The outcome of these large-scale improvement projects is tangible: the JD Power 2023 North America Airport Satisfaction Study showed  airports that had recently undergone updates to improve basic functions like passenger flow had higher satisfaction rates than those that had not been updated. In short: designing for efficiency and experience is key for satisfaction and loyalty.

Thank You for Flying

As much as we focus on designing for function, we are also very focused on creating and promoting the local experience and a sense of place. In other words, terminals are ambassadors, representing their cities and previewing the experiences that await their visitors.

The airport could be their first impression of the city, therefore airport stakeholders are incentivized to make ita memorable one by designing terminals with the local culture embedded. This could be as involved as a signature moment relating to the structure, like the new Nashville International Airport (BNA)—with its guitar-inspired baffle ceilings fretted with repetitive skylights punctuated by a sound hole oculus—or as simple as the material and art curation, like the murals and sculptures comissioned to represent New York City’s art scene at La Guardia Terminal C in collaboration with the Queens Museum. Airport lounges have been incorporating the local brand for many years, and airports are now seeing the benefits of branding as well. When we can include a distinctive moment, it becomes a memory for the traveler, who then has a positive association with that place and develops an affinity for the place and experience.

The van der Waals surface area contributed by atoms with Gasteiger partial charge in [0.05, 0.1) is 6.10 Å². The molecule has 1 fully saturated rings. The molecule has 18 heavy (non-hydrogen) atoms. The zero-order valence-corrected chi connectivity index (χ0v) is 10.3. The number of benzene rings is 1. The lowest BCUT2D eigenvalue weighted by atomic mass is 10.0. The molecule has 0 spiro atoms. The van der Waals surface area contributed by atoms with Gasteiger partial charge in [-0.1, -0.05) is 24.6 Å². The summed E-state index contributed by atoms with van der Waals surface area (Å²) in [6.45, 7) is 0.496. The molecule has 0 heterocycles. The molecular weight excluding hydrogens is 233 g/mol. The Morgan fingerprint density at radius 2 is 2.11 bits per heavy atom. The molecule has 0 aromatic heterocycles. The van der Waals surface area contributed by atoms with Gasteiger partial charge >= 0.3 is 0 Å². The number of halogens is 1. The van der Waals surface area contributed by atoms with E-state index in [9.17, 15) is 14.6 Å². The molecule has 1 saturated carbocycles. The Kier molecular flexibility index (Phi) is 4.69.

The atrium at BNA creates a “wow” moment that with a nod to the Nashville’s reputation as Music City.

More On BNA's Design Process

In addition to incorporating local culture, we look to enhance the passenger experience by offsetting some of the anxiety of travel through amenities and design elements that are calming. For example, having dynamic displays with real time weather and flight information at each gate can help to calm the passenger’s fear of missing their flight or not being notified of a gate change. For the redesign of Dallas-Fort Worth International Airport’s (DFW) High C Gates, we focused on using wayfinding, lighting, and furniture design to create a space that is soothing and airy. The illuminated “trees” don’t just provide a biophilic element—they also serve as a fun landmark to help with intuitive wayfinding while the backlit, perforated metal panel ceiling sections highlight the gate desks. In addition to these large dynamic wayfinding elements, the ceiling treatment itself helped to designate areas of movement and rest. White regular baffles with linear light fixtures highlight the passenger corridor movement, while the warmer, flatter baffles with pointed pinlights encourage a sense of rest over the seating areas. The ceiling baffles are also micro-perforated and filled with recycled denim to act as a giant acoustic surface to reduce noise pollution and resulting over-stimulation.

DFW High C Park Inspiration
The High C gates at DFW were designed to be a retreat from the hustle of the airport.

Expanding Our Horizons

Since post-9/11 security measures prevent non-fliers from entering the gate areas of the terminal, there are often very few amenities for people dropping off or picking up their loved ones. A new improvement projects at Denver International Airport aims to change that: its $1.3 billion expansion includes adding “comfortable spaces to meet and greet travelers.” Upgrading the meet-and-greet area can improve the passenger experience for arriving customers and help airports turn non-paying visitors into paying customers. As airport authorities and airlines increase their efforts to elevate experiences, the next frontier may be enticing non-fliers to spend more time at their facilities via improved and expanded landside meet-and-greet facilities, including food and beverage and retail offerings.